I like watching videos where experts either explain difficult concepts to learners of different ages or just to kids. The video below is one of the latter.


Video source

Explaining to an adult how to create bioluminescent plants from firefly DNA is challenging, much less kids. The two content experts from MIT were not quite comfortable teaching kids and their attempts illuminate some concepts about how students learn and what an effective teacher looks like.

When one content expert tried simplifying the concept of transferring bioluminescence, she ran into some trouble.

Expert: “…we just ask them to give us some chemicals”.
One child: “Do you tell them?”

Expert: “We just borrow the light from the fireflies…”
Another child: “Do you mean like real borrow or do you just keep it?”

The expert was visibly stunned by the kids’ questions and their teacher intervened with timely and appropriate answers.

An effective teacher is not just knowledgeable in content, she should also be a child and learning expert. As information mushrooms and knowledge needs to be constantly negotiated and updated, being the latter type of expert is critical.

The other expert got the kids to participate in a hands-on activity where they simulated bioluminescence by mixing chemicals in small vials. Instead of hearing about bioluminescence, they tried and saw for themselves.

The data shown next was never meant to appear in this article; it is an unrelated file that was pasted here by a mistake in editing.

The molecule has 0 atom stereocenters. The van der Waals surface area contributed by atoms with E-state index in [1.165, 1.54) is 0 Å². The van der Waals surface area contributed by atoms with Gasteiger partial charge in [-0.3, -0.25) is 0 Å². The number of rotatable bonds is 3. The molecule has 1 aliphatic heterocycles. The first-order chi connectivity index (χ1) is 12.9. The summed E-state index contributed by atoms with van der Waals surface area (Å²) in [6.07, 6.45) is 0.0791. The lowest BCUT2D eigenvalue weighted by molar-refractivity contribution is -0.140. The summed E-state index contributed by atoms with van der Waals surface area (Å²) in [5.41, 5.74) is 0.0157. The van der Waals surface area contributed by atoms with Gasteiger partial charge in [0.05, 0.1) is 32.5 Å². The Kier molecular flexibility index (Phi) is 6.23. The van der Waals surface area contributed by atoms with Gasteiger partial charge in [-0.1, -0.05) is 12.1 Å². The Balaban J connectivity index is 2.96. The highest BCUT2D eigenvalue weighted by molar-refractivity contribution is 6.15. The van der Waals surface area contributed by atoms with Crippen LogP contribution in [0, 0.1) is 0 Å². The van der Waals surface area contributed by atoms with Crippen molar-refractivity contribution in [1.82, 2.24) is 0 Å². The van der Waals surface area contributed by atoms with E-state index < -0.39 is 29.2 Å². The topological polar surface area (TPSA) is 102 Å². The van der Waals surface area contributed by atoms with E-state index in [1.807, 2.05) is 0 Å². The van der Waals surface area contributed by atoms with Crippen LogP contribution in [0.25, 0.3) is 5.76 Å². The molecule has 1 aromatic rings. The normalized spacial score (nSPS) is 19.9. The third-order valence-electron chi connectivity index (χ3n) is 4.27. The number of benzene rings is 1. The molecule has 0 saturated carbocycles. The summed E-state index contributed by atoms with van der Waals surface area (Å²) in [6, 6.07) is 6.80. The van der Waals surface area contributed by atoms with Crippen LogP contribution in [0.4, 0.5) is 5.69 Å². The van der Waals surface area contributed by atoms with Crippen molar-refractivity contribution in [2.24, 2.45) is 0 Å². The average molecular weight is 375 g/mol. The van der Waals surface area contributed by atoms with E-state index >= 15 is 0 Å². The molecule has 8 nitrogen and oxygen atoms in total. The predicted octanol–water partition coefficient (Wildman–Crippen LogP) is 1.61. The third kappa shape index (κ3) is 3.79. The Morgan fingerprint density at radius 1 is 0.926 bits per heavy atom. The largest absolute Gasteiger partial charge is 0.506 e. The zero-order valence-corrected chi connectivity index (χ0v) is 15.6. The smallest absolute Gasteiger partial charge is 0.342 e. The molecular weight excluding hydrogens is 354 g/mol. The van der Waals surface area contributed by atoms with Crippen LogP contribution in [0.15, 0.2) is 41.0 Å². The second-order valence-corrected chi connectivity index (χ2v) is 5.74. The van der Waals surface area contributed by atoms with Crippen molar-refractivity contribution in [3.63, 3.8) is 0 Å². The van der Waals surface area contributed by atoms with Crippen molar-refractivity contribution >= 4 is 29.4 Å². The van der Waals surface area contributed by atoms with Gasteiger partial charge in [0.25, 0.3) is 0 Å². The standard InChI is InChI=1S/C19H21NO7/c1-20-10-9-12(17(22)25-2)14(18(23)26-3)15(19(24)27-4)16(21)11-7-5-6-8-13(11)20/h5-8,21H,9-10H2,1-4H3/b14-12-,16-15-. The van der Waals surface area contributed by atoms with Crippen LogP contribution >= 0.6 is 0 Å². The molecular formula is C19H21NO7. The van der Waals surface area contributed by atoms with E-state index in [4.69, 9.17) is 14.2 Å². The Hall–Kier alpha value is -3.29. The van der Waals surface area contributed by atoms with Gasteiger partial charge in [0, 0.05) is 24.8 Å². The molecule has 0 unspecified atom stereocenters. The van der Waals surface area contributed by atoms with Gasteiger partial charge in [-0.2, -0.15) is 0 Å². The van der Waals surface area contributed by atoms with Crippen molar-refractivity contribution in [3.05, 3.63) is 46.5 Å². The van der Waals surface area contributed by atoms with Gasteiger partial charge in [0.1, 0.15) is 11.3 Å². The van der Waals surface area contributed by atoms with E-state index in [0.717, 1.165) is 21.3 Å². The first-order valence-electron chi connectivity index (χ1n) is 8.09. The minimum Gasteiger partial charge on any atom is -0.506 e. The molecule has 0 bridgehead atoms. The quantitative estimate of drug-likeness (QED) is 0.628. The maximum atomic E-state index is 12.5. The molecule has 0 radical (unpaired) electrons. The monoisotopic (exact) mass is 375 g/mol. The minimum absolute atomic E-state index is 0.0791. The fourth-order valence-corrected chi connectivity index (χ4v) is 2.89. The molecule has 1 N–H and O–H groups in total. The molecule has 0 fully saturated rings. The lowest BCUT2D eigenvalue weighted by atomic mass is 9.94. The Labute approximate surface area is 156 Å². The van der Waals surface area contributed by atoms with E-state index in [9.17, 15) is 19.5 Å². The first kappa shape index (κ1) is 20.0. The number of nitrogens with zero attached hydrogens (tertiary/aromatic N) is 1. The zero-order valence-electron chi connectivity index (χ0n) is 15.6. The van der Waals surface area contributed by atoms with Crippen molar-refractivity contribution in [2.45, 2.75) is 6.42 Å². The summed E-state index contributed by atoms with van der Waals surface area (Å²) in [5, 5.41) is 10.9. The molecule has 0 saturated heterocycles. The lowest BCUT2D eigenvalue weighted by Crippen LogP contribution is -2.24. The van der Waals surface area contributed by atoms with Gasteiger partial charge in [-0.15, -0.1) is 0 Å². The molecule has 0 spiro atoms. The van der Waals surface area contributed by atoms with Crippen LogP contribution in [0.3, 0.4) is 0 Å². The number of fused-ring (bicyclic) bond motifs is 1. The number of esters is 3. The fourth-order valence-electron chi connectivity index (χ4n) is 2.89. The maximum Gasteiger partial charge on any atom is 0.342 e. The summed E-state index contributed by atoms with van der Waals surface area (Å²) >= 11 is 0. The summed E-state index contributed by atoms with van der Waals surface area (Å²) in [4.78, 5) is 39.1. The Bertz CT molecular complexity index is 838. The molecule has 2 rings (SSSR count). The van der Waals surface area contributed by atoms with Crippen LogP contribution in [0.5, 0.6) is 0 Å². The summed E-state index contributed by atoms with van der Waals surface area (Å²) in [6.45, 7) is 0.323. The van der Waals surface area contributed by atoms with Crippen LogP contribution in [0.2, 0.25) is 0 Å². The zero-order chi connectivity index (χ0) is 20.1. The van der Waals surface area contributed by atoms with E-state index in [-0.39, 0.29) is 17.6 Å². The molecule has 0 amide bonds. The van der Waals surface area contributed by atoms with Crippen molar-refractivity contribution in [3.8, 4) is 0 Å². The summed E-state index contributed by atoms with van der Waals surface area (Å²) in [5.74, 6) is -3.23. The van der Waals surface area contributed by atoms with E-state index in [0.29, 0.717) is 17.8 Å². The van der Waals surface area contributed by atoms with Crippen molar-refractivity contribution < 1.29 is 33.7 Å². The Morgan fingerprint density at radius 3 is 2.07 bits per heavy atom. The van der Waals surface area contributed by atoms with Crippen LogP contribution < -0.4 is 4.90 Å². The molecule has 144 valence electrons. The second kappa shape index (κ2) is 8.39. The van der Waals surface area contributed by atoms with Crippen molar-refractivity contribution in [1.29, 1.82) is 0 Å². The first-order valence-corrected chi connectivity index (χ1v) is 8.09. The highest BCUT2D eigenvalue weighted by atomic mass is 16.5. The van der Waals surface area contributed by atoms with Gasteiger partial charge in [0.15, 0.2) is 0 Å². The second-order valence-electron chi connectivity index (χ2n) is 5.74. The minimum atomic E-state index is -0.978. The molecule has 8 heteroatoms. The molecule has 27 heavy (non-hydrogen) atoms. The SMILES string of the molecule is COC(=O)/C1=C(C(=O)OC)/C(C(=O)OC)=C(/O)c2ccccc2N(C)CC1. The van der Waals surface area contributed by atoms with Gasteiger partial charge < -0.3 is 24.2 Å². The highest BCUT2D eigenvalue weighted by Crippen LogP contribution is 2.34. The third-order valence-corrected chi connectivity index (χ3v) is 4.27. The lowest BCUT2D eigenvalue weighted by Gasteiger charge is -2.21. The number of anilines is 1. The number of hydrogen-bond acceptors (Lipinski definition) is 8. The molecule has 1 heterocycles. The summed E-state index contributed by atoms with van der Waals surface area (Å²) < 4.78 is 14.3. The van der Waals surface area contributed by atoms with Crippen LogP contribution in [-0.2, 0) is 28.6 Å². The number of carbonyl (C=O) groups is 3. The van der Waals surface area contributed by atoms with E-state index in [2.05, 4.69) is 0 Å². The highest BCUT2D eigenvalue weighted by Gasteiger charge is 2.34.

This is not about appealing to different “learning styles” — which is a myth anyway — but to teach and reinforce with multiple methods and modes. That said, kids generally learn best by what stems from natural curiosity, i.e., experiencing and asking.

The teacher as a child and learning expert asked a critical question at the end of the experiment: “What do you think this could help solve?” She did not provide answers to her learners, but got them to generate answers that required them to think actively about what they just experienced.

This opinion piece, Not a good idea to start school later, is not about the good of the students. Instead, it is about their parents, the employers of the parents, the transport companies.

Now these other stakeholders also have a say. The problem is that their say is dominant and overwhelms what is important. That is why there is no change. The question of why we do not start school later is perennial and so are the standard answers.

The problem is not just that we keep revisiting this issue and not change anything. It is that we normalise the cycle, and in doing so, lose sight of what is important (the learner) and instead dwell on what is urgent (everything else).

What is important is seldom urgent. And what is urgent is seldom important. -- Dwight D. Eisenhower.

I love watching the YouTube videos from Great Big Story. That channel finds amazing and inspiring stories from all over the globe and distills them into just a few minutes.

This video is a collection of four stories. The first two personify lifelong learning in ways that no academic, policymaker, or school leader can describe.


Video source

The first story is of an 80-year-old woman who started weightlifting at age 70. The second is about a 69-year-old Nepalese man who is in the equivalent of tenth grade high school.

No words I might write do them justice. Watch and be inspired!

LEGO: Chill-axing at home.

Building with LEGO can be both creatively constrictive and constructive.

If you limit yourself to the manual, you follow the prescribed recipe to recreate exactly what is on the box and what everyone else has. If you do not, you might create a mess or something truly your own or both.